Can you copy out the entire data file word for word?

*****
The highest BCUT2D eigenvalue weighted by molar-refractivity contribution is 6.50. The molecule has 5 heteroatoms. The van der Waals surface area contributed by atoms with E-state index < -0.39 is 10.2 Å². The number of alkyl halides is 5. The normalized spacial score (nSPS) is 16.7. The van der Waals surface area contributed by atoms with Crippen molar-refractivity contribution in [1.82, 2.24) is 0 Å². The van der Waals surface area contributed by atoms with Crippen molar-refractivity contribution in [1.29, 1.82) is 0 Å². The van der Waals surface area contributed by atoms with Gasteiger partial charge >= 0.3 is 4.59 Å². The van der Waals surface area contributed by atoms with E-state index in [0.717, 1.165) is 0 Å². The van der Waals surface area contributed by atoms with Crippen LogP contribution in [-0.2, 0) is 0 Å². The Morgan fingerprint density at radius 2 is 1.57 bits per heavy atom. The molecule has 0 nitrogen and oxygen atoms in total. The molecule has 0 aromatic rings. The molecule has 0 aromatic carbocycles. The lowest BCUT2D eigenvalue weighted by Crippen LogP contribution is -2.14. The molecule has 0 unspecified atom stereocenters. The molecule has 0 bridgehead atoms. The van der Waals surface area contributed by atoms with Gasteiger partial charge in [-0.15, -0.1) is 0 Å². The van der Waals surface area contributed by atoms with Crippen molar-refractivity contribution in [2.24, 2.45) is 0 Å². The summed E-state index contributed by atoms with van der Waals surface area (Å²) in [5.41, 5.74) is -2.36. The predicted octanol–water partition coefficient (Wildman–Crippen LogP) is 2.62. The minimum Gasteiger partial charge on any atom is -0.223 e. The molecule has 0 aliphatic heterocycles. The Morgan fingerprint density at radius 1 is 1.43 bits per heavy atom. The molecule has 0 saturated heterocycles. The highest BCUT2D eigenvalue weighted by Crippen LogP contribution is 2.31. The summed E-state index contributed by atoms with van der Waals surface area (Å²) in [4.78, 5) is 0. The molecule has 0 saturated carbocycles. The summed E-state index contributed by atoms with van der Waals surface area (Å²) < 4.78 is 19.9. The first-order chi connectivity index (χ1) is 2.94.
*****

The highest BCUT2D eigenvalue weighted by molar-refractivity contribution is 6.50. The molecule has 5 heteroatoms. The van der Waals surface area contributed by atoms with E-state index < -0.39 is 10.2 Å². The number of alkyl halides is 5. The normalized spacial score (nSPS) is 16.7. The van der Waals surface area contributed by atoms with Crippen molar-refractivity contribution in [1.82, 2.24) is 0 Å². The van der Waals surface area contributed by atoms with Crippen molar-refractivity contribution in [1.29, 1.82) is 0 Å². The van der Waals surface area contributed by atoms with Gasteiger partial charge >= 0.3 is 4.59 Å². The van der Waals surface area contributed by atoms with E-state index in [0.717, 1.165) is 0 Å². The van der Waals surface area contributed by atoms with Crippen LogP contribution in [-0.2, 0) is 0 Å². The Morgan fingerprint density at radius 2 is 1.57 bits per heavy atom. The molecule has 0 nitrogen and oxygen atoms in total. The molecule has 0 aromatic rings. The molecule has 0 aromatic carbocycles. The lowest BCUT2D eigenvalue weighted by Crippen LogP contribution is -2.14. The molecule has 0 unspecified atom stereocenters. The molecule has 0 bridgehead atoms. The van der Waals surface area contributed by atoms with Gasteiger partial charge in [-0.15, -0.1) is 0 Å². The van der Waals surface area contributed by atoms with Crippen molar-refractivity contribution in [2.24, 2.45) is 0 Å². The summed E-state index contributed by atoms with van der Waals surface area (Å²) in [5.41, 5.74) is -2.36. The predicted octanol–water partition coefficient (Wildman–Crippen LogP) is 2.62. The minimum Gasteiger partial charge on any atom is -0.223 e. The molecule has 0 aliphatic heterocycles. The Morgan fingerprint density at radius 1 is 1.43 bits per heavy atom. The molecule has 0 saturated heterocycles. The highest BCUT2D eigenvalue weighted by Crippen LogP contribution is 2.31. The summed E-state index contributed by atoms with van der Waals surface area (Å²) in [4.78, 5) is 0. The molecule has 0 saturated carbocycles. The summed E-state index contributed by atoms with van der Waals surface area (Å²) < 4.78 is 19.9. The first-order chi connectivity index (χ1) is 2.94.